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Financial transaction tax is a solution in search of a problem

As the economy slowly but surely recovers from the coronavirus pandemic, companies of all sizes across the country are struggling to get the resources they need to stay in business.

Washington, D.C. has spent trillions of dollars in subsidies propping up small and large businesses, and taxpayers are having a tough time keeping their heads above water. But the situation may become even more dire if lawmakers successfully push through a financial transaction tax (FTT) – a tax on every stock trade. Siphoning money out of capital markets would derail a fragile economy, setting the stage for more “stimulus” spending that Americans cannot afford. Instead of punishing entrepreneurs, seniors and retirement account holders, policymakers should reduce the taxes and red tape holding the country back.

Just a couple of years ago, FTT proposals were mere pipedreams bandied about by radical lawmakers such as Sens. Elizabeth Warren, D-Mass., and Bernie Sanders, I-Vt. Now, the idea has the tepid backing of the Biden administration and may figure prominently as part of a larger push by the president to raise taxes across the board. Even a “modest” financial tax would siphon $1 off of every $1,000 invested, resulting in more than $70 billion being diverted annually away from businesses’ efforts to hire more workers and increase employee compensation. And, this figure is likely a conservative estimate, as the tax deters aspiring traders from investing their hard-earned dollars into the stock market.

After France introduced a 0.2 percent FTT on a class of well-capitalized French stocks in 2012, trading volumes for those equities plummeted by 24 percent compared to stocks not targeted by the tax. This drop in activity led to less revenue going to the government than projected in static estimates.

Tax Foundation analysts Colin Miller and Anna Tyger note, “The target revenue for France’s FTT was €1.5 billion annually, but it has failed to reach this target, peaking at less than half of the target. Similarly, Italy’s FTT has raised only as much as €159 million, a small fraction of the targeted €1 billion (0.01 percent of current GDP).”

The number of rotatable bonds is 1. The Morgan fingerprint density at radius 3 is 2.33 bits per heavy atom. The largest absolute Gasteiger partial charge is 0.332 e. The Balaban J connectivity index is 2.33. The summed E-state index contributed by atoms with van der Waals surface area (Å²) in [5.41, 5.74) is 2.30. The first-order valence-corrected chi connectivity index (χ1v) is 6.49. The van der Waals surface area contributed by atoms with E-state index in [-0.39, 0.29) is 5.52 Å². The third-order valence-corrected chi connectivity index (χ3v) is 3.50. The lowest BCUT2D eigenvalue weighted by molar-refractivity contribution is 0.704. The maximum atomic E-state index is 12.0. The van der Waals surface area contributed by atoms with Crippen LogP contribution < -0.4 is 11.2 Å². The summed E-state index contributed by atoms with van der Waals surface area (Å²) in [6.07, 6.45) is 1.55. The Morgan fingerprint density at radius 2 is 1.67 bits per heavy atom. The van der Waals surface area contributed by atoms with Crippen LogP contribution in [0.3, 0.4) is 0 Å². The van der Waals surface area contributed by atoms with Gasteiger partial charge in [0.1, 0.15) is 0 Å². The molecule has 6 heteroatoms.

Proponents of the tax claimed that (revenue projections aside), an FTT can be an effective tool in fighting volatility and clamping down on speculation. But there’s just not much evidence for that idea in the data. In addition, U.S. stocks’ historical performance casts doubt on the link between short-term investing and economic calamity. The last major downturn before the pandemic involved derivative-backed investments that had an outsized market share due to long-term market trends. Government policies incentivizing adjustable-rate mortgages and holding down interest rates for too long had insidious investment impacts for years before the roof caved in. Short-term changes in stock valuations may seem scary, but volatility isn’t necessarily bad for professional traders and retirees. In fact, 1998 and 2010 brought significant volatility to the stock market, but also resulted in double-digit overall market gains.

Americans relying on investment income needn’t fear volatility. But they do have every good reason to dread a FTT. More than half of all Americans own an individual retirement account, and any tax targeting “Wall Street” will mean less money for lower and middle-class families in the future.

The Biden administration and Congress should reject misguided FTT proposals and instead look for ways to lend struggling Americans a hand up. Payroll tax relief paired with across-the-board spending reductions would put more money in workers’ pockets without inviting a host of unintended consequences. And, further lowering the corporate tax rate would result in lower prices for consumers, more jobs and higher salaries.

The U.S. needs forward-thinking, pro-growth policies, not another tax that will hurt the middle class.

This article was originally posted on Financial transaction tax is a solution in search of a problem

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